There is a danger that we take this matter lightly and then just brush it aside with a “pshaw and piffle”, to go on in the way of our own pleasure. If that be our attitude we have no place in the jubilee of the church of Jesus. Those who “pooh-pooh” Christian living are simply wicked and for all this they shall be brought to judgment. Repent and be transformed in your mind or yours shall be the double stripes.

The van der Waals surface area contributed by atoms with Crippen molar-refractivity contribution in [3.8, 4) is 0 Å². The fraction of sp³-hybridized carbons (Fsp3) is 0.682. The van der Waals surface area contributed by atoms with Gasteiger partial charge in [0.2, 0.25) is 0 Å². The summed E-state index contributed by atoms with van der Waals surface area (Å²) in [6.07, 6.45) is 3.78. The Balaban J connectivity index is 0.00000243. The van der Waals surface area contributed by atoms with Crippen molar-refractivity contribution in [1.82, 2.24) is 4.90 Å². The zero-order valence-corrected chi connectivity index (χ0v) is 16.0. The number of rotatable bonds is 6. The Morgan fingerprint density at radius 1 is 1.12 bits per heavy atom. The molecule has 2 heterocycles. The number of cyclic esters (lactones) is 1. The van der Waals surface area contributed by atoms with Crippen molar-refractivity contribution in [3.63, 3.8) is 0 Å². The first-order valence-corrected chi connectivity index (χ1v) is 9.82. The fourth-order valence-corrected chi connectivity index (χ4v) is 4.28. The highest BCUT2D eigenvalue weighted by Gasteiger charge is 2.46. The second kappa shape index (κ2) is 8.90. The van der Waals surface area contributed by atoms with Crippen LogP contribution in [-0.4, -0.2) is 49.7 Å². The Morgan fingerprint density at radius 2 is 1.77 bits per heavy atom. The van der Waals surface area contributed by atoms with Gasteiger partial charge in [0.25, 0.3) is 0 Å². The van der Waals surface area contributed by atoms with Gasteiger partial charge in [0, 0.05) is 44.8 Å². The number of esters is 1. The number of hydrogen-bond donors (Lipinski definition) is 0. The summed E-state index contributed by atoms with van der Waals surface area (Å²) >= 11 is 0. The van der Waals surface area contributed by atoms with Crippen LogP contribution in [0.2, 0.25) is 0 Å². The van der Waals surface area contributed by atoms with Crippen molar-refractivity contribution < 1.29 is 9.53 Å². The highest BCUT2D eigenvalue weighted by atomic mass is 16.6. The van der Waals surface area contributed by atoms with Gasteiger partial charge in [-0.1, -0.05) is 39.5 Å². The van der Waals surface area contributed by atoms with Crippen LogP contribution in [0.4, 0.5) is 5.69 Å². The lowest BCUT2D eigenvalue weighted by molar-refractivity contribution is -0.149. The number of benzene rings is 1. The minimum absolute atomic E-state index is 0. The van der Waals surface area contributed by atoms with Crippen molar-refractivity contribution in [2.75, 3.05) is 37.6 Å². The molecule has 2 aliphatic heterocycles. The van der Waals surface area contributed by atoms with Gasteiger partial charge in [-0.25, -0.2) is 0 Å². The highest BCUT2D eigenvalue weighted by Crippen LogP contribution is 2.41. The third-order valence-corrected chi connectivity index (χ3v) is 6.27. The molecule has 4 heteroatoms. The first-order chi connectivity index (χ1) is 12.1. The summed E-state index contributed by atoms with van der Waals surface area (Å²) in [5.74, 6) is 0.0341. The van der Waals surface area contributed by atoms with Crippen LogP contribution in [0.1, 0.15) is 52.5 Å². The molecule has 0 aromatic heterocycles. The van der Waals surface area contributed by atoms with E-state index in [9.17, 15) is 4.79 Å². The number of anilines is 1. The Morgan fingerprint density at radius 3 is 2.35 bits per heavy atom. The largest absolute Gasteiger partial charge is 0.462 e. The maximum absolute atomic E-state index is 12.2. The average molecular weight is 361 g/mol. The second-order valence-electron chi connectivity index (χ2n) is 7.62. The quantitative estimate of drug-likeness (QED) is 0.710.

But even among those of us who will sincerely weigh the question there may be a danger that we become enthusiastic in the wrong way. Talking about “walk­ing in the truth”, we cannot help but feel that in our circles that word “truth” has become stereotyped and so lost its full power and meaning. The “word” Is emphasized at the expense of the “con­tent”. Many will jubilantly cry, “We have the truth”, but when one stops and challenges that statement and inquires more specifically after that which those folks have and call “the truth”, it is found that it amounts to only a vague conception of religious beliefs, and the conclusion is drawn that these cries are inspired by “pa and ma” who untiringly taught the children to say “we have the truth”, without bothering to tell them what it was. An abstract term is empty and even if it is “truth” you cannot pos­sibly walk in it. Wouldn’t it be far better to teach our children the whole concept and then label it “the truth”?